I was at a meeting recently – actually about three years ago now – at the Carnegie Endowment for International Peace. The discussion was focused on what will happen to Cuba after Castro. All of the panelists believed that post-Castro the government there will be run by the (current) dissidents. I was surprised by the agreement amongst the expert opinions on the panel, in part because it didn’t match up with my (limited) understanding of Cuban culture. More than anything, I left thinking that:
Capitalism always thinks its right; its governments job to keep Capitalism in its place.
I love capitalism. I love capitalism, but it just doesn’t solve every problem. Capitalism is not necessarily a good model for education, science, the arts, or government. The purpose of government is the service of its people. All of them. The purpose of capitalism is the service of whoever owns stuff, or wants to own stuff. This is not everybody.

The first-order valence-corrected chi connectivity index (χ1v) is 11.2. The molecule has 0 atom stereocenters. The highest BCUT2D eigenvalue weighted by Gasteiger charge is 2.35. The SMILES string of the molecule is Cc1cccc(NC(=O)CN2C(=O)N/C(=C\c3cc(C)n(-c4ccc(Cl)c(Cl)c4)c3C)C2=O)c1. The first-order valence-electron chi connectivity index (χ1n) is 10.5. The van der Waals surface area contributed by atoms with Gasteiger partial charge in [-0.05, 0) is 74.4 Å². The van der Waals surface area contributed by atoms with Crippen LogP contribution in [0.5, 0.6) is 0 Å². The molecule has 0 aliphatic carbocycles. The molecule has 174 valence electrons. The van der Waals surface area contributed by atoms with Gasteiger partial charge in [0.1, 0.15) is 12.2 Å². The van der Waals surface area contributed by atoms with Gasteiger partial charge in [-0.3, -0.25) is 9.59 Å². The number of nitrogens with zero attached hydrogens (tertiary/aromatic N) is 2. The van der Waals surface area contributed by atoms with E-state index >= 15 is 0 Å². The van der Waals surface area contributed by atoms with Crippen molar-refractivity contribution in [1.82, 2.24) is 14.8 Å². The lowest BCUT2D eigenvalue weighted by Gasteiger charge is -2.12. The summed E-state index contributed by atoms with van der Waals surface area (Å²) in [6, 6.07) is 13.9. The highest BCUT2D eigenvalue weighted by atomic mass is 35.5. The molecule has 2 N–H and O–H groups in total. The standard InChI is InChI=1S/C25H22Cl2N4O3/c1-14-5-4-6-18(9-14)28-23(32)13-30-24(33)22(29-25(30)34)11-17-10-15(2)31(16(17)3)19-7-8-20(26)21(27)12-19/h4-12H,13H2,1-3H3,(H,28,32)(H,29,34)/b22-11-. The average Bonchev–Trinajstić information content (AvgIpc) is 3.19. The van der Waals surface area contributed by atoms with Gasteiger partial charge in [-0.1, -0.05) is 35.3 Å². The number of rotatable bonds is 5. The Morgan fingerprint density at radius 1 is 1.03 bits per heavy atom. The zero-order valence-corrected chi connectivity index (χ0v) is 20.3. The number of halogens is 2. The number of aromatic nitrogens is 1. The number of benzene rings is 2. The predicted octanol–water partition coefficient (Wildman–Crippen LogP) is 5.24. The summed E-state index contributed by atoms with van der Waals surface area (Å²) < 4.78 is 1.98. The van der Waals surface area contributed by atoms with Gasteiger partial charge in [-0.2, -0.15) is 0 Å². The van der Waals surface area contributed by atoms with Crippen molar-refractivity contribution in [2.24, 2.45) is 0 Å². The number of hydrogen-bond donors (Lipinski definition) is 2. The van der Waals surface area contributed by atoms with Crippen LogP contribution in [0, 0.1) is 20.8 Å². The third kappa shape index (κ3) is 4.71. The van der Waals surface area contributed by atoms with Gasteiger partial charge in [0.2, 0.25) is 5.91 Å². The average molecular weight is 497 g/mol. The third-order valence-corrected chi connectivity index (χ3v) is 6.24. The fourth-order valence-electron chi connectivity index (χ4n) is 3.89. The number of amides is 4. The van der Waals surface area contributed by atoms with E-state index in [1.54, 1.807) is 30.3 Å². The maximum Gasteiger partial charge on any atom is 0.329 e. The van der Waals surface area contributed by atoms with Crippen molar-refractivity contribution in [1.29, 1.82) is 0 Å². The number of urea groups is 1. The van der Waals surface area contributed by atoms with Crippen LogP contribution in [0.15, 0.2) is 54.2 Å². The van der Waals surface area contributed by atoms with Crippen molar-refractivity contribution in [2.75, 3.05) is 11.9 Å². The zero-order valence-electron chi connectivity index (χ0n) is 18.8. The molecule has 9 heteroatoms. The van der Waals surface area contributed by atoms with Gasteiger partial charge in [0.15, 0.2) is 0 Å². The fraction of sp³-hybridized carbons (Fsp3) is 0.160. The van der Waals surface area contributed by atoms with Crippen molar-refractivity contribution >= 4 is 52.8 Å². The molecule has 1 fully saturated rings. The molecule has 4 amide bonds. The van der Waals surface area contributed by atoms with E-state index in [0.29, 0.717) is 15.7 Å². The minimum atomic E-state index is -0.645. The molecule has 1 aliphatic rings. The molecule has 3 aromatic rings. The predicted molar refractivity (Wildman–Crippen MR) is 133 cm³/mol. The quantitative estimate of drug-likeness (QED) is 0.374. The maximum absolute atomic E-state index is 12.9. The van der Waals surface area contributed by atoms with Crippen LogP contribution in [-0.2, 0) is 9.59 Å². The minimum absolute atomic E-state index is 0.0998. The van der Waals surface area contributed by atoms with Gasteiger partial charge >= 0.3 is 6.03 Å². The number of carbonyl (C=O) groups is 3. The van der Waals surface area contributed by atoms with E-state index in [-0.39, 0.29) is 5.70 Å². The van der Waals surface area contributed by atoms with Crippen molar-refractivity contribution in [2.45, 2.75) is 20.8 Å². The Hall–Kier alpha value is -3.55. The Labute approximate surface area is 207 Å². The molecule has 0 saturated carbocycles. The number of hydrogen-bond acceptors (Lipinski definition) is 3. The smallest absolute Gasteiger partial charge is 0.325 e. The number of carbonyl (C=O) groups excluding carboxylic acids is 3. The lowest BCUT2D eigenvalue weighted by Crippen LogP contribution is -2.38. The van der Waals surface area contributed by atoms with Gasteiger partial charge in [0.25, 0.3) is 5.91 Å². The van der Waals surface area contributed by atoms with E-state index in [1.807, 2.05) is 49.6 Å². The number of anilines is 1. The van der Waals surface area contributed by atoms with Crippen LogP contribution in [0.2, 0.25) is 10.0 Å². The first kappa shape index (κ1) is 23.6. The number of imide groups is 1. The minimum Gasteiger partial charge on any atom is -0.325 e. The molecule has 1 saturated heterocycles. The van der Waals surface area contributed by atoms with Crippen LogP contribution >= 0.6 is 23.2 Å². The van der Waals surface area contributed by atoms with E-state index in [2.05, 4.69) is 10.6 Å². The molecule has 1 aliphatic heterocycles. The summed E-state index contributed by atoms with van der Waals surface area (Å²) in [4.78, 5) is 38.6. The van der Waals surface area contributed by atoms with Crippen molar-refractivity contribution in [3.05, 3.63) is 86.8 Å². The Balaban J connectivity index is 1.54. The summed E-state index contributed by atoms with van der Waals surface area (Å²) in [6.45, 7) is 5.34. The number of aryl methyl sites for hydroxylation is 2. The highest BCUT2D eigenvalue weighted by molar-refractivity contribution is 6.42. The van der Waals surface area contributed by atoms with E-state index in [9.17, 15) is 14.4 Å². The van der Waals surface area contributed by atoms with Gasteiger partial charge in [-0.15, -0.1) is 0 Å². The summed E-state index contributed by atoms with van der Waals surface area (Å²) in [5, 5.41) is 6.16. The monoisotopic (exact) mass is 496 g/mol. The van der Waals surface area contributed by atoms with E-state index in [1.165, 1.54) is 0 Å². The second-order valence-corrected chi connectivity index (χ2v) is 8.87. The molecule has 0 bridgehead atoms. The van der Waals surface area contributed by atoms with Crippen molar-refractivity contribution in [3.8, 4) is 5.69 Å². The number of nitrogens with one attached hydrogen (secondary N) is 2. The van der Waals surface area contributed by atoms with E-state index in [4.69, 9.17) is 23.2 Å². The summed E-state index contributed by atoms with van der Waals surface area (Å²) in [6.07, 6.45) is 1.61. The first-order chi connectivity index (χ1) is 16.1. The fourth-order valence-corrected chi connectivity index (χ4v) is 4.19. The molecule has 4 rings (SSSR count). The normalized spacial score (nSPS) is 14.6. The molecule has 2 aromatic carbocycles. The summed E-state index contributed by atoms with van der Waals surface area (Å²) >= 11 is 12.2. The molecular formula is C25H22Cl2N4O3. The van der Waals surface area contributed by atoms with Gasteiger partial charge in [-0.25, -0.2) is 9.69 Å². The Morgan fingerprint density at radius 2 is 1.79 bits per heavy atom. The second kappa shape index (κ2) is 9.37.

Capitalism is great, in part, because it encourages efficiency. Efficiency is necessary to provide the greatest good for the greatest number. But capitalism can’t tell us how to spend our money. Capitalism isn’t an ethos, or a system of governance. The founders established a system of governance that promises we will all have the opportunity to pursue the lives we want. They didn’t promise well get the lives we want, and they didn’t specify many of the details of the economic system we should use.
Increasing opportunity for achievement is the measure of a great society. For whom does the government toil? It toils for thee. The recent G-20 summit, and the peaceful transition now occurring in Cuba, make clear that the modern U.S. interpretation of Capitalism’s relationship to government is not universal.
Post-script: 4/13/09: It’s wonderful to see that our President gets this. HuffingtonPost just reported that Obama is (simply, quietly) easing restrictions against Cuba.
Part 2 of a small series on “Life, Liberty, and the Pursuit of Happiness”. You can see Part 1 here.